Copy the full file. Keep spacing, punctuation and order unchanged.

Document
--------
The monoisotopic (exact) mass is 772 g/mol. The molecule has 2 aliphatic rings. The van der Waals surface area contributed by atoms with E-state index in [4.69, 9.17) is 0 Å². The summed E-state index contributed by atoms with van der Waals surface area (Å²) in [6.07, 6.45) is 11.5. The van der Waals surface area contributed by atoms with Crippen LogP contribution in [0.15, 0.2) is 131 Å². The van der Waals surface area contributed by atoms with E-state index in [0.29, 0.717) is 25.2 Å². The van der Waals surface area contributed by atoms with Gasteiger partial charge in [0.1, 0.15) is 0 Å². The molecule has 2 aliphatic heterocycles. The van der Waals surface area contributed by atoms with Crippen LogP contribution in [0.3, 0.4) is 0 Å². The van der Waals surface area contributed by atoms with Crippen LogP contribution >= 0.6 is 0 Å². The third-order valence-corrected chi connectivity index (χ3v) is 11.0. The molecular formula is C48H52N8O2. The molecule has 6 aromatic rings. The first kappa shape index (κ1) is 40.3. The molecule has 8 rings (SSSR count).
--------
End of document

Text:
The monoisotopic (exact) mass is 772 g/mol. The molecule has 2 aliphatic rings. The van der Waals surface area contributed by atoms with E-state index in [4.69, 9.17) is 0 Å². The summed E-state index contributed by atoms with van der Waals surface area (Å²) in [6.07, 6.45) is 11.5. The van der Waals surface area contributed by atoms with Crippen LogP contribution in [0.15, 0.2) is 131 Å². The van der Waals surface area contributed by atoms with E-state index in [0.29, 0.717) is 25.2 Å². The van der Waals surface area contributed by atoms with Gasteiger partial charge in [0.1, 0.15) is 0 Å². The molecule has 2 aliphatic heterocycles. The van der Waals surface area contributed by atoms with Crippen LogP contribution in [0.3, 0.4) is 0 Å². The van der Waals surface area contributed by atoms with Crippen LogP contribution >= 0.6 is 0 Å². The third-order valence-corrected chi connectivity index (χ3v) is 11.0. The molecular formula is C48H52N8O2. The molecule has 6 aromatic rings. The first kappa shape index (κ1) is 40.3. The molecule has 8 rings (SSSR count).